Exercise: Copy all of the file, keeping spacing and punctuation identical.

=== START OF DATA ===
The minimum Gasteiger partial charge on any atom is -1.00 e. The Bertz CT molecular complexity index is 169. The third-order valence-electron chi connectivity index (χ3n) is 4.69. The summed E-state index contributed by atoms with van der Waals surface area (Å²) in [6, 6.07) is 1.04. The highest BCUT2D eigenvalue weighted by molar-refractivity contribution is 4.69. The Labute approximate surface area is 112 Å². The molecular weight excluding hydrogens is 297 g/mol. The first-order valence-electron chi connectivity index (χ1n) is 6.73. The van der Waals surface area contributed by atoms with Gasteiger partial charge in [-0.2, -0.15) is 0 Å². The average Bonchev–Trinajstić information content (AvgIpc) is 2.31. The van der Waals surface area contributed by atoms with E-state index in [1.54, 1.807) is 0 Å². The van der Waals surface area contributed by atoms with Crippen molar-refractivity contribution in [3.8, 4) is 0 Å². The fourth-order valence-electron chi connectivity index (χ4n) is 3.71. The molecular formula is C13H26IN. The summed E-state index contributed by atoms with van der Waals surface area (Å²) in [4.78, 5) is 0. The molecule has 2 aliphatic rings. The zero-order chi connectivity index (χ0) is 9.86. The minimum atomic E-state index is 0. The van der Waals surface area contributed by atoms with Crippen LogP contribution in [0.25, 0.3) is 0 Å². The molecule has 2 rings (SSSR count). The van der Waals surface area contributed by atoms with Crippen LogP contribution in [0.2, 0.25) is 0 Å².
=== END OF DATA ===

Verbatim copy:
The minimum Gasteiger partial charge on any atom is -1.00 e. The Bertz CT molecular complexity index is 169. The third-order valence-electron chi connectivity index (χ3n) is 4.69. The summed E-state index contributed by atoms with van der Waals surface area (Å²) in [6, 6.07) is 1.04. The highest BCUT2D eigenvalue weighted by molar-refractivity contribution is 4.69. The Labute approximate surface area is 112 Å². The molecular weight excluding hydrogens is 297 g/mol. The first-order valence-electron chi connectivity index (χ1n) is 6.73. The van der Waals surface area contributed by atoms with Gasteiger partial charge in [-0.2, -0.15) is 0 Å². The average Bonchev–Trinajstić information content (AvgIpc) is 2.31. The van der Waals surface area contributed by atoms with E-state index in [1.54, 1.807) is 0 Å². The van der Waals surface area contributed by atoms with Crippen molar-refractivity contribution in [3.8, 4) is 0 Å². The fourth-order valence-electron chi connectivity index (χ4n) is 3.71. The molecular formula is C13H26IN. The summed E-state index contributed by atoms with van der Waals surface area (Å²) in [4.78, 5) is 0. The molecule has 2 aliphatic rings. The zero-order chi connectivity index (χ0) is 9.86. The minimum atomic E-state index is 0. The van der Waals surface area contributed by atoms with Crippen LogP contribution in [0.25, 0.3) is 0 Å². The molecule has 2 rings (SSSR count). The van der Waals surface area contributed by atoms with Crippen LogP contribution in [0.2, 0.25) is 0 Å².